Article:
More importantly, the gene combination inherited by each child inside the same family aren't the same, and intelligence being highly genetic, high IQ will go to the one that "wins the genetic lottery" (just as for good looks). If both parents are exceptionally intelligent, then each child has higher chances to be too.

childfont
05-02-11, 11:23
This is just a myth I think depends on individual child's growth which would help in generating of higher IQ.

ultralars
19-08-11, 08:54
This is probably true, my oldest brother( we are 5 children) have an IQ of 155, while i being the youngest sibling only have 125.

leemadison11
25-11-11, 15:11
I guess its because of the fertility of the women, a child born early would be born at the younger age of the women as compared to her child younger than her older child. So if a women bear a child at 25 and at 30, then it would surely make a difference. I am just guessing, i don't know how true could it be.

hope
27-02-12, 03:08
Could this not be the old Nature or Nurture question? I think first born children usually get more time from their parents or the primary carer and this time involves lots of play eg. reading, learning colours or counting and being encouraged to speak (I do not say this is always the case in all families but in general) Thus the child develops a good basic skill package which may allow it to view learning in a positive way and so adapt to school without trauma. When the second or third child comes along time is at a minimum and such play games are less and the child is left more to play alone or watch television. Therefore it may not be that the first child is more intelligent , merely that it has benefited from the fuller interaction it has received when younger.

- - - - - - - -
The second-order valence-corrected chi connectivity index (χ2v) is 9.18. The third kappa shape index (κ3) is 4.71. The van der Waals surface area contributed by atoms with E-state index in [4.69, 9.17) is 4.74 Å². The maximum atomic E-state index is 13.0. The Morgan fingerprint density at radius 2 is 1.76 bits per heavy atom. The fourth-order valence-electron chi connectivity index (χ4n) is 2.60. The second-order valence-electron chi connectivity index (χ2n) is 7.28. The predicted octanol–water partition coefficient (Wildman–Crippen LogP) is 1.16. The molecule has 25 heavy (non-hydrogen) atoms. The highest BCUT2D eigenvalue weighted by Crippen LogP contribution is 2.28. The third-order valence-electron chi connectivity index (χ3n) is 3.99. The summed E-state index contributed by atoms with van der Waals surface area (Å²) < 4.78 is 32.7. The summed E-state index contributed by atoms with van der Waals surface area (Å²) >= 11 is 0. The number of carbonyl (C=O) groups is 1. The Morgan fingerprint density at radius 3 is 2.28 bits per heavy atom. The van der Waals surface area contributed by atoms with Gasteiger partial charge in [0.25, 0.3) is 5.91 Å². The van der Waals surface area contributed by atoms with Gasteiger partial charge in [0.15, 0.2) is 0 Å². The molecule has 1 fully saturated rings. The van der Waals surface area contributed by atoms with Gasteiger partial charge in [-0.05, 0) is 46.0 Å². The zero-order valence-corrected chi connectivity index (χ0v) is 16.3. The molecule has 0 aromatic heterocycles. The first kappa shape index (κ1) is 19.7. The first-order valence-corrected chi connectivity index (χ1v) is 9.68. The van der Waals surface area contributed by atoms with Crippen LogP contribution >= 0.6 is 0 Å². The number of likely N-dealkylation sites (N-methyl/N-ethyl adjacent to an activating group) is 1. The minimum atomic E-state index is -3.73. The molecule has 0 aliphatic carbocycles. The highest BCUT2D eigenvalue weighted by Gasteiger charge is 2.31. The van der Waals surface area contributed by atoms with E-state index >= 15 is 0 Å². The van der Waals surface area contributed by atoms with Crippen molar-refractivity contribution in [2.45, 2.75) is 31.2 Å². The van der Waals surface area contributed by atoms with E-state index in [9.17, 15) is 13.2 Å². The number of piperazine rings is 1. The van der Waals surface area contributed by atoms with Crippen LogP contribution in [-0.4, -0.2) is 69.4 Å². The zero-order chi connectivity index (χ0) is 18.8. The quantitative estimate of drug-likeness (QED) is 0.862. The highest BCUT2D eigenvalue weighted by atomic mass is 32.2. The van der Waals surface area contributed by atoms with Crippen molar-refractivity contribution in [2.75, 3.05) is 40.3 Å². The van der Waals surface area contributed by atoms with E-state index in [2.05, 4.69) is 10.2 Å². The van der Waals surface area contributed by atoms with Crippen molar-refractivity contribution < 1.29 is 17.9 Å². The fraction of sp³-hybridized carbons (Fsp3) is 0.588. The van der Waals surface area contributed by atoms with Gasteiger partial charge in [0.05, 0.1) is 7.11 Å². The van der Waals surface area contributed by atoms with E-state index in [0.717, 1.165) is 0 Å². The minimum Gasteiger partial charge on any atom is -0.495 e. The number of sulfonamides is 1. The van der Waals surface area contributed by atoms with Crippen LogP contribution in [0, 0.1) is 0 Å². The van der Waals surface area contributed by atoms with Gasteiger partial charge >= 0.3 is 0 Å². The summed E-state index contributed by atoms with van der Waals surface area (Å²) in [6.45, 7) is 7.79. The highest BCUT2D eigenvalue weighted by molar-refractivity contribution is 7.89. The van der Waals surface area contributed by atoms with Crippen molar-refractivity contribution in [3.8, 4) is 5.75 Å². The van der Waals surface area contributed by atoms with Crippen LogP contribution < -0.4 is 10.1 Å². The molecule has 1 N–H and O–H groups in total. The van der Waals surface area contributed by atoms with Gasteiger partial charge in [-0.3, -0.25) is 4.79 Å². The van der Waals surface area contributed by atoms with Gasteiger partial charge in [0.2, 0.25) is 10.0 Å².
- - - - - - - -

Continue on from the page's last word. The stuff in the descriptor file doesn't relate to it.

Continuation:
jinn
30-10-12, 04:18
i am the youngest one in my family, my brothers are smarter than me

castelleone
02-08-17, 18:37
This is just a myth I think depends on individual child's growth which would help in generating of higher IQ.

The most reasonable answer in this whole thread.

I am also waiting for those "high IQ genes" to be identified,
so that finally nobody has to take any IQ test but simply a DNA test, which shows: you have an IQ of 157...

It is highly dependent on genes (how often do people repeat this...?),
whithout actually stating... which genes they are talking about.

Maciamo
05-08-17, 08:14
10 years on, a new study confirms that firstborn children do have higher intelligence than their siblings. However birth order was not found to correlate with personality traits, unlike previously reported. This study is the largest to date and analyses data from 20,000 individuals from the USA, UK and Germany. The German tests covered the whole lifespan of the subjects, from 18 to 98 years old. On average, the difference observed was of 1.5 IQ points between first and second siblings, in agreement with earlier studies.

Examining the effects of birth order on personality, Roher et al. (2017) (http://www.pnas.org/content/112/46/14224.abstract)